Copyright ©The Author(s) 2015. Published by Baishideng Publishing Group Inc. All rights reserved.
World J Nephrol. May 6, 2015; 4(2): 277-286
Published online May 6, 2015. doi: 10.5527/wjn.v4.i2.277
Management of hepatorenal syndrome
Halit Ziya Dundar, Tuncay Yılmazlar
Halit Ziya Dundar, Tuncay Yılmazlar, Department of General Surgery, Faculty of Medicine, Uludag University, Gorukle, 16285 Bursa, Turkey
Author contributions: Both authors contributed to this manuscript.
Conflict-of-interest: The authors declare no conflicts of interest regarding this manuscript.
Open-Access: This article is an open-access article which was selected by an in-house editor and fully peer-reviewed by external reviewers. It is distributed in accordance with the Creative Commons Attribution Non Commercial (CC BY-NC 4.0) license, which permits others to distribute, remix, adapt, build upon this work non-commercially, and license their derivative works on different terms, provided the original work is properly cited and the use is non-commercial. See:
Correspondence to: Halit Ziya Dundar, MD, Department of General Surgery, Faculty of Medicine, Uludag University, Gorukle, 16285 Bursa, Turkey.
Telephone: +90-224-2952040 Fax: +90-224-4428398
Received: June 29, 2014
Peer-review started: June 29, 2014
First decision: August 14, 2014
Revised: December 29, 2014
Accepted: January 30, 2015
Article in press: February 2, 2015
Published online: May 6, 2015

Hepatorenal syndrome (HRS) is defined as development of renal dysfunction in patients with chronic liver diseases due to decreased effective arterial blood volume. It is the most severe complication of cirrhosis because of its very poor prognosis. In spite of several hypotheses and research, the pathogenesis of HRS is still poorly understood. The onset of HRS is a progressive process rather than a suddenly arising phenomenon. Since there are no specific tests for HRS diagnosis, it is diagnosed by the exclusion of other causes of acute kidney injury in cirrhotic patients. There are two types of HRS with different characteristics and prognostics. Type 1 HRS is characterized by a sudden onset acute renal failure and a rapid deterioration of other organ functions. It may develop spontaneously or be due to some precipitating factors. Type 2 HRS is characterized by slow and progressive worsening of renal functions due to cirrhosis and portal hypertension and it is accompanied by refractory ascites. The only definitive treatment for both Type 1 and Type 2 HRS is liver transplantation. The most suitable bridge treatment or treatment for patients who are not eligible for transplantation is a combination of terlipressin and albumin. For the same purpose, it is possible to try hemodialysis or renal replacement therapies in the form of continuous veno-venous hemofiltration. Artificial hepatic support systems are important for patients who do not respond to medical treatment. Transjugular intrahepatic portosystemic shunt may be considered as a treatment modality for unresponsive patients to medical treatment. The main goal of clinical surveillance in a cirrhotic patient is prevention of HRS before it develops. The aim of this article is to provide an updated review about the physiopathology of HRS and its treatment.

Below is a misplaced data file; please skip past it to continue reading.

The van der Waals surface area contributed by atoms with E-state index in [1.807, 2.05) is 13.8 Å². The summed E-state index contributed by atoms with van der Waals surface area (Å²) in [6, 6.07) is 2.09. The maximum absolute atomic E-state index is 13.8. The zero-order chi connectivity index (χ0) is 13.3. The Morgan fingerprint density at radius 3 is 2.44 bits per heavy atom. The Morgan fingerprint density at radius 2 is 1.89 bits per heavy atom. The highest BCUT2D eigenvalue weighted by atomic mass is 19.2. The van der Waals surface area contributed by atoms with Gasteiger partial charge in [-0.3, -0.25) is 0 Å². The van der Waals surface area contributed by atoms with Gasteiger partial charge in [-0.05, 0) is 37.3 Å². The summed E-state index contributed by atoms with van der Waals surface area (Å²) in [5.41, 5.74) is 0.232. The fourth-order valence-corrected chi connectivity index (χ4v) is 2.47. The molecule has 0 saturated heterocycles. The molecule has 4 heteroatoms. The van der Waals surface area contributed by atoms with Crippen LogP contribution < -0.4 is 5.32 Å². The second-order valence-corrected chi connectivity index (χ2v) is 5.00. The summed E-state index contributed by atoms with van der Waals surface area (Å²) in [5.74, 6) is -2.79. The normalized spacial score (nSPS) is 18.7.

Keywords: Hepatorenal syndrome, Cirrhosis, Renal failure, Vasoconstrictors, Transplantation

Core tip: Hepatorenal syndrome (HRS) is a severe complication of chronic liver diseases and is usually associated with a poor prognosis. It is not a renal disease but a renal dysfunction that develops as a result of a systemic condition associated with liver failure. To prevent HRS by taking some preventive measures is possible and although the definitive treatment is liver transplantation, a rapid diagnosis and prompt initiation of the treatment leads to an important improvement in the prognosis. In this review, we cover the physiopathology, diagnosis and treatment options of HRS.